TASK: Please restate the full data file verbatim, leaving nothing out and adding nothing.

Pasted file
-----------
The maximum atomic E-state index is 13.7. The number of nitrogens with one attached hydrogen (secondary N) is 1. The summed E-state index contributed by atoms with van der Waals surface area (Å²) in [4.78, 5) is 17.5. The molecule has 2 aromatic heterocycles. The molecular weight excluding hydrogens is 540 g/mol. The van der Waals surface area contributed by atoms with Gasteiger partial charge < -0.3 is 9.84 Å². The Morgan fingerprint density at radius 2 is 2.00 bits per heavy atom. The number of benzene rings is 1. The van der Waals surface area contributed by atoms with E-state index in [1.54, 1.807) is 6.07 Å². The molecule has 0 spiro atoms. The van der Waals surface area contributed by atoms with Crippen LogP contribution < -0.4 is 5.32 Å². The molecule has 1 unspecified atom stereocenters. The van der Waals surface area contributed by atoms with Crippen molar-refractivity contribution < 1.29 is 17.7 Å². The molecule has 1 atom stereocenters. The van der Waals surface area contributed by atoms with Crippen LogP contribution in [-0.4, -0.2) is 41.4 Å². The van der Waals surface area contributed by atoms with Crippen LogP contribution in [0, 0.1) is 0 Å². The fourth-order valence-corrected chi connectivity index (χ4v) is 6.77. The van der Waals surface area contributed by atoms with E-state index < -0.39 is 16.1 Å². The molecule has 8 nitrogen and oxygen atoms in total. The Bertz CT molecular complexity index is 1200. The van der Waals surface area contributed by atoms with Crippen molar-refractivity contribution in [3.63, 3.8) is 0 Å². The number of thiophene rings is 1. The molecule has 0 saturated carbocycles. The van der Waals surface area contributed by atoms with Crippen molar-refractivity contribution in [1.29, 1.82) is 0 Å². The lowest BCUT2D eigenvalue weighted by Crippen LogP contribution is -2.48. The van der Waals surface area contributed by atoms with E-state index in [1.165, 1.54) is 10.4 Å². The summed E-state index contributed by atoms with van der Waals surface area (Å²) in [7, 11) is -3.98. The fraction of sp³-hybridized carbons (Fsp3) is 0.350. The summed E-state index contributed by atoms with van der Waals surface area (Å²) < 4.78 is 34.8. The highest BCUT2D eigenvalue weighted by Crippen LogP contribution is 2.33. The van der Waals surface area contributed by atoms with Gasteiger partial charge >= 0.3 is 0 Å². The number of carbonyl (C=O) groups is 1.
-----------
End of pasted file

The maximum atomic E-state index is 13.7. The number of nitrogens with one attached hydrogen (secondary N) is 1. The summed E-state index contributed by atoms with van der Waals surface area (Å²) in [4.78, 5) is 17.5. The molecule has 2 aromatic heterocycles. The molecular weight excluding hydrogens is 540 g/mol. The van der Waals surface area contributed by atoms with Gasteiger partial charge < -0.3 is 9.84 Å². The Morgan fingerprint density at radius 2 is 2.00 bits per heavy atom. The number of benzene rings is 1. The van der Waals surface area contributed by atoms with E-state index in [1.54, 1.807) is 6.07 Å². The molecule has 0 spiro atoms. The van der Waals surface area contributed by atoms with Crippen LogP contribution < -0.4 is 5.32 Å². The molecule has 1 unspecified atom stereocenters. The van der Waals surface area contributed by atoms with Crippen molar-refractivity contribution < 1.29 is 17.7 Å². The molecule has 1 atom stereocenters. The van der Waals surface area contributed by atoms with Crippen LogP contribution in [-0.4, -0.2) is 41.4 Å². The van der Waals surface area contributed by atoms with Crippen LogP contribution in [0, 0.1) is 0 Å². The fourth-order valence-corrected chi connectivity index (χ4v) is 6.77. The van der Waals surface area contributed by atoms with E-state index < -0.39 is 16.1 Å². The molecule has 8 nitrogen and oxygen atoms in total. The Bertz CT molecular complexity index is 1200. The van der Waals surface area contributed by atoms with Crippen molar-refractivity contribution in [3.63, 3.8) is 0 Å². The number of thiophene rings is 1. The molecule has 0 saturated carbocycles. The van der Waals surface area contributed by atoms with Crippen molar-refractivity contribution in [1.29, 1.82) is 0 Å². The lowest BCUT2D eigenvalue weighted by Crippen LogP contribution is -2.48. The van der Waals surface area contributed by atoms with E-state index in [1.165, 1.54) is 10.4 Å². The summed E-state index contributed by atoms with van der Waals surface area (Å²) in [7, 11) is -3.98. The fraction of sp³-hybridized carbons (Fsp3) is 0.350. The summed E-state index contributed by atoms with van der Waals surface area (Å²) < 4.78 is 34.8. The highest BCUT2D eigenvalue weighted by Crippen LogP contribution is 2.33. The van der Waals surface area contributed by atoms with Gasteiger partial charge >= 0.3 is 0 Å². The number of carbonyl (C=O) groups is 1.